Format

Send to

Choose Destination
Cell Biochem Biophys. 2000;32 Spring:51-61.

Environmental response of yeast peroxisomes. Aspects of organelle assembly and degradation.

Author information

1
Division of Applied Life Sciences, Graduate School of Agriculture, Kyoto University, Kyoto 606-8502, Japan. ysakai@kais.kyoto-u.ac.jp

Abstract

Nutritional changes can affect either the assembly or disassembly of yeast peroxisomes. In the past decade, insights regarding the molecular mechanisms of peroxisome assembly have been gained chiefly through the cloning of the PEX genes obtained by complementation of corresponding pex mutants in several yeast strains and Chinese hamster ovary cell lines. Depletion of these peroxins (proteins encoded by PEX genes) by deletion of the corresponding genes affects peroxisomal protein import, biogenesis, or proliferation. To complement these studies in the field, the authors undertook an investigation of the functions of a subset of Candida boidinii peroxisomal membrane proteins (PMPs), Pex11, Pmp47, and Pmp20, by analyzing strains of C. boidinii in which the genes encoding these proteins were deleted. The authors' studies show that Pex11p is involved in peroxisome proliferation; Pmp47 plays a role in the translocation, folding, or assembly of dihydroxyacetone synthase; and Pmp20 is probably involved in methanol metabolism. In contrast to the studies on peroxisome assembly, the molecular mechanisms of peroxisome degradation remain poorly understood. To shed light on this problem, the authors isolated Pichia pastoris mutants defective in peroxisome autophagy (pag mutants). A novel, double-fluorescence method used for the characterization of wild-type cells and of pag mutants enabled us to dissect the microautophagic degradation of peroxisomes into several distinct stages. These studies show that specific PAG gene products are involved in multiple steps of the process. Future cloning and characterization of the functions of PAG genes will reveal the molecular basis of peroxisome degradation.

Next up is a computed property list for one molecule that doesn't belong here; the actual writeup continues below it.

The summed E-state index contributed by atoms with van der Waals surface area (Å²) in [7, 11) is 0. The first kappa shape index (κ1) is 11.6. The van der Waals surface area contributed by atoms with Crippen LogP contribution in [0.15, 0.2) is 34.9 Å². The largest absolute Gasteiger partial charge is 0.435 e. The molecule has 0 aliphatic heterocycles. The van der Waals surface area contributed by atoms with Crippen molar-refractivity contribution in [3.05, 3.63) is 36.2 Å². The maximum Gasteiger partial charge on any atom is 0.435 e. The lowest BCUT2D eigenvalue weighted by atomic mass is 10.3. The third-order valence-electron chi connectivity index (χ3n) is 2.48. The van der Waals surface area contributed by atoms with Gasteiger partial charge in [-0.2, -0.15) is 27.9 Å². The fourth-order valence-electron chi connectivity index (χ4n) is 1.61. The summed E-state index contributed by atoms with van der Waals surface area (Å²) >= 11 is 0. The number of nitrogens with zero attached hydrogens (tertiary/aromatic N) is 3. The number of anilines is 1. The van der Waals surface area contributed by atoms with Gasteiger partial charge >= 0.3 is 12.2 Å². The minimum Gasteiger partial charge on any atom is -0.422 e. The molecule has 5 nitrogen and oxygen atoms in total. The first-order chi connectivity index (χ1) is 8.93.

PMID:
11330070
[Indexed for MEDLINE]

Supplemental Content

Loading ...
Support Center